[OPE-L:2808] "basic concepts and method" & alterntive conceptions of the world market

glevy@pratt.ed (glevy@pratt.edu)
Wed, 7 Aug 1996 07:52:59 -0700 (PDT)

[ show plain text ]

Rakesh wrote in [OPE-L:2807]:

> So in order to fix our ideas about socially necessary labor, we must come
> to agreement on Marx's concepts of the value form and abstract labor, and
> while I do hope that we take up further the tasks of the analysis of the
> world market (I am terribly interested in Alan's analysis of superprofit
> for example), we have to come to some kind of agreement about Marx's basic
> concepts and method.

We surely must all recognize that there are different perspectives on
the list concerning such questions as abstract labor, individual prices
and value, prices of production, etc. I tend to doubt that those
perspectives will change fundamentally as a result of further discussion
since they all relate to different methodologies. On the other hand,
further discussion opens the possibility that we will continue to develop
our own perspectives and have a better comprehension of alternative

How then do we move forward to the discussion of other subjects such as
the world market which Rakesh mentions above? It seems to me that the
less fruitful road would be for us to concentrate on our interpretations
of Marx. A more fruitful focus, IMHO, would be on _capitalism_ rather
than _Capital_. *If* we can say that there are certain topics like the
world market that need greater theorization, then two possible roads might
be possible for the further development of perspectives on this issue:

(1) We could examine a specific "conjunctural" question (e.g. our varying
conceptions of "neoliberalism" -- see recent post by Fred on the Zapatista
conference) to see how our different understandings of "basic concepts and
method" yield alternative explanations of the topic studied. In doing so,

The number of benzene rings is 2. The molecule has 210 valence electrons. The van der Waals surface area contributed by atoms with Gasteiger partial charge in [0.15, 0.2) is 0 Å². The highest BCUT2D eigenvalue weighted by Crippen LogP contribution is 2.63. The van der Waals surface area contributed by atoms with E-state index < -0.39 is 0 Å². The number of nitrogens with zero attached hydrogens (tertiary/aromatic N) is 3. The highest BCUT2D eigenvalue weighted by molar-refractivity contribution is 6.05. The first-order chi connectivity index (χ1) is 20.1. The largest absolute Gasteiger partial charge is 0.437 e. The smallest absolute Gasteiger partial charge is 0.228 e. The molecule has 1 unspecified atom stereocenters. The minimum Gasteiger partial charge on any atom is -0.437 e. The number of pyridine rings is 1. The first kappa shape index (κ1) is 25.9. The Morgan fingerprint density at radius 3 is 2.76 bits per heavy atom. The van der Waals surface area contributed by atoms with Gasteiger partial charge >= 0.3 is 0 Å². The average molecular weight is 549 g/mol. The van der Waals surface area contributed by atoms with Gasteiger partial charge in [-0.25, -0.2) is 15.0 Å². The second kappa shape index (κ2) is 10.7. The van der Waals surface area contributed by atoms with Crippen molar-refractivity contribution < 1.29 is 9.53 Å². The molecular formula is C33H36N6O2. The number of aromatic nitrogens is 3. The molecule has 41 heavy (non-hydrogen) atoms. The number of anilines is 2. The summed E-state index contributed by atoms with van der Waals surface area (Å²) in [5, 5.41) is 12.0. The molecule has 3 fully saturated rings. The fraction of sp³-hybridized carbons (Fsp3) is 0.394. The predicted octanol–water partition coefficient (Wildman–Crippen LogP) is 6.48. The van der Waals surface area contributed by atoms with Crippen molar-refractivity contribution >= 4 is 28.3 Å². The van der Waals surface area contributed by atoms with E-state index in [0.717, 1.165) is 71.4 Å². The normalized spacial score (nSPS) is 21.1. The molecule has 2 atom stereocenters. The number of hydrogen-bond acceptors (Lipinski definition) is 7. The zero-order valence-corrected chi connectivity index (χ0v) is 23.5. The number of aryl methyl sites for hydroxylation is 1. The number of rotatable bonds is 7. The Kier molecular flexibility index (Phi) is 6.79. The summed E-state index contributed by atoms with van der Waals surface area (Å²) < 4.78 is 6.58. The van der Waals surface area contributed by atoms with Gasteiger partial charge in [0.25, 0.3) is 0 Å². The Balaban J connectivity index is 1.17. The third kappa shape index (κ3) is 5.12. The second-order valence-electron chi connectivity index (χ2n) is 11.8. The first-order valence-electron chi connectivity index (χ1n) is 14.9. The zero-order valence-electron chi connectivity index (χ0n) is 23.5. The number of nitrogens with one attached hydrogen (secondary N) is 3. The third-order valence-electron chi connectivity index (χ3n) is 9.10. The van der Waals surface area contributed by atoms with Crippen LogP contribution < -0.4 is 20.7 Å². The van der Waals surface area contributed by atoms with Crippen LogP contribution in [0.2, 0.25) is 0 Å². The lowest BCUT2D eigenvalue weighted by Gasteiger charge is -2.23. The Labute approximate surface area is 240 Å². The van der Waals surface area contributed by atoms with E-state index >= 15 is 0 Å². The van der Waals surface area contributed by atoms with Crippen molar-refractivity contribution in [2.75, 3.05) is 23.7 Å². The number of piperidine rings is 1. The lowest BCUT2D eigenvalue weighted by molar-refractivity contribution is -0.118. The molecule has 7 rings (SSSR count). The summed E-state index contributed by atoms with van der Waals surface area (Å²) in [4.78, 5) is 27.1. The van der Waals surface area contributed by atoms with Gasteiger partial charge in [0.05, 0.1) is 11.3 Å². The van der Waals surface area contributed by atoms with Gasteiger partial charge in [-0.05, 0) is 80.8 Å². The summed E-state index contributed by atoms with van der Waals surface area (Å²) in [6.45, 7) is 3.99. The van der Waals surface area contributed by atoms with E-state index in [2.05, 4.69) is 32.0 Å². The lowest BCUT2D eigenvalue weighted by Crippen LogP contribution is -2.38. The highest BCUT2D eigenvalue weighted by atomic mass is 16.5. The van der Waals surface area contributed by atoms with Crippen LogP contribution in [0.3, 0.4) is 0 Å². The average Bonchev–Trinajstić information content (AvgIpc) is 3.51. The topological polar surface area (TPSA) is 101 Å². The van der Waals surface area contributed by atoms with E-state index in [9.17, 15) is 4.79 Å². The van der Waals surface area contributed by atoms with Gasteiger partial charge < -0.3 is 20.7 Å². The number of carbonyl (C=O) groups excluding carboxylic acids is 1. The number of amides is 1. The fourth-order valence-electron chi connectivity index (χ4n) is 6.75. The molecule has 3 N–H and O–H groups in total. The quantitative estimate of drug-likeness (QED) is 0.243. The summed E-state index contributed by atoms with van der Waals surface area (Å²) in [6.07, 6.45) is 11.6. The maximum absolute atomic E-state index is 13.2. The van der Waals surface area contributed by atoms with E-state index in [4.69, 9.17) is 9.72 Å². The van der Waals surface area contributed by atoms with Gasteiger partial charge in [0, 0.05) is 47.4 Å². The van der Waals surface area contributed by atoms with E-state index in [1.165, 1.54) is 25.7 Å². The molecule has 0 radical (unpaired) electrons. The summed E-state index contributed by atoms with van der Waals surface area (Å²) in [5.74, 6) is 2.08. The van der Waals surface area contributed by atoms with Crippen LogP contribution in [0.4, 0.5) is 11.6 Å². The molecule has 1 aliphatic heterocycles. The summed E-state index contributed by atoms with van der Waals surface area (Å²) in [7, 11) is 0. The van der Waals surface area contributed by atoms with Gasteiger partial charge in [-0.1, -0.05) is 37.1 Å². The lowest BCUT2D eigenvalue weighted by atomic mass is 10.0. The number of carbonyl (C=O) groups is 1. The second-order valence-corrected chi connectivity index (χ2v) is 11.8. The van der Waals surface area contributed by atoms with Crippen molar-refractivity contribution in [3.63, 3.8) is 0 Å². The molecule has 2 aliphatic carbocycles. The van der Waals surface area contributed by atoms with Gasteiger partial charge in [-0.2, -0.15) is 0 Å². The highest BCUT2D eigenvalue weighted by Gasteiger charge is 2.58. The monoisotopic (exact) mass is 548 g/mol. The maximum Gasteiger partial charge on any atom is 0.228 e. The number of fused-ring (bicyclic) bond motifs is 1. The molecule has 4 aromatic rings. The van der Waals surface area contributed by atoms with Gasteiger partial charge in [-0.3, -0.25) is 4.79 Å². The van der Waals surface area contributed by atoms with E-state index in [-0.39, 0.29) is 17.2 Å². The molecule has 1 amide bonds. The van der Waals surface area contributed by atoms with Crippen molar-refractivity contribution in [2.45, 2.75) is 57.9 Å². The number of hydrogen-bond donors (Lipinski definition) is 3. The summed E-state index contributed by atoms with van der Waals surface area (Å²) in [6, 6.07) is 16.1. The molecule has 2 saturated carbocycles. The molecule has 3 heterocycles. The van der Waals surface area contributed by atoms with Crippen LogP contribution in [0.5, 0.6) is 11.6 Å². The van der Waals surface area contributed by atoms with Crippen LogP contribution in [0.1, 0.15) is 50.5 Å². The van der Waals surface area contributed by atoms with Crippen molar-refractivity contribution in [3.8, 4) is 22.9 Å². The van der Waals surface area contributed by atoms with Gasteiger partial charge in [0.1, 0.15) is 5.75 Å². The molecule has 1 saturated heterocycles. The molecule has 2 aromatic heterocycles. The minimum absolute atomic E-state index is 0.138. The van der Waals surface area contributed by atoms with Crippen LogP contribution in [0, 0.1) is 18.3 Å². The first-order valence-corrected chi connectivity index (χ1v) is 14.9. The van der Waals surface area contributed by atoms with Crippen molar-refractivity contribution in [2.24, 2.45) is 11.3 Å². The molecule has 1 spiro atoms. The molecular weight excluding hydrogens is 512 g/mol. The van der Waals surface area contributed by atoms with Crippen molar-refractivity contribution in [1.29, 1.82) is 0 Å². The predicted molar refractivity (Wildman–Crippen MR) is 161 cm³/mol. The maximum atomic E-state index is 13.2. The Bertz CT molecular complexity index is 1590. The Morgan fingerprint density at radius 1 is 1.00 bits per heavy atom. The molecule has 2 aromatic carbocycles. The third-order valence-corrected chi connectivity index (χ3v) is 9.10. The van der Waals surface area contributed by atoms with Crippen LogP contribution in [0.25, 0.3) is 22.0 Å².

we could "test" our conceptions of that topic against historical and
empirical evidence.

(2) We could begin by locating a particular topic (in this case, the world
market) within the logical structure of capitalism and ask: (a) what
aspects of the theory need greater specification before we can examine
that subject? For instance, can we agree that the theorization of
capitalist crises, the state, and international trade need further
development for us to be able to extend the theory to the point where we
are able to systematically examine the world market? Of course, depending
on your interpretation of the adequacy of the theory, other subjects such
as landed property and wage-labor might require further theorization as
well.; (b) what are the specific aspects of the world market that need to
be theorized? [I trust we can agree that explanations given by general
equilibrium theory are not sufficicient for understanding world markets].

On methodological grounds, I think that the second method is preferable as
a starting point, although, there is much that could be gained by a
conjunctural analysis of a specific question (and the two tasks can not be
completely separated from each other). Perhaps there are better ways to
approach this question than the ones suggested above. Does anyone have any
better ideas?

In OPE-L Solidarity,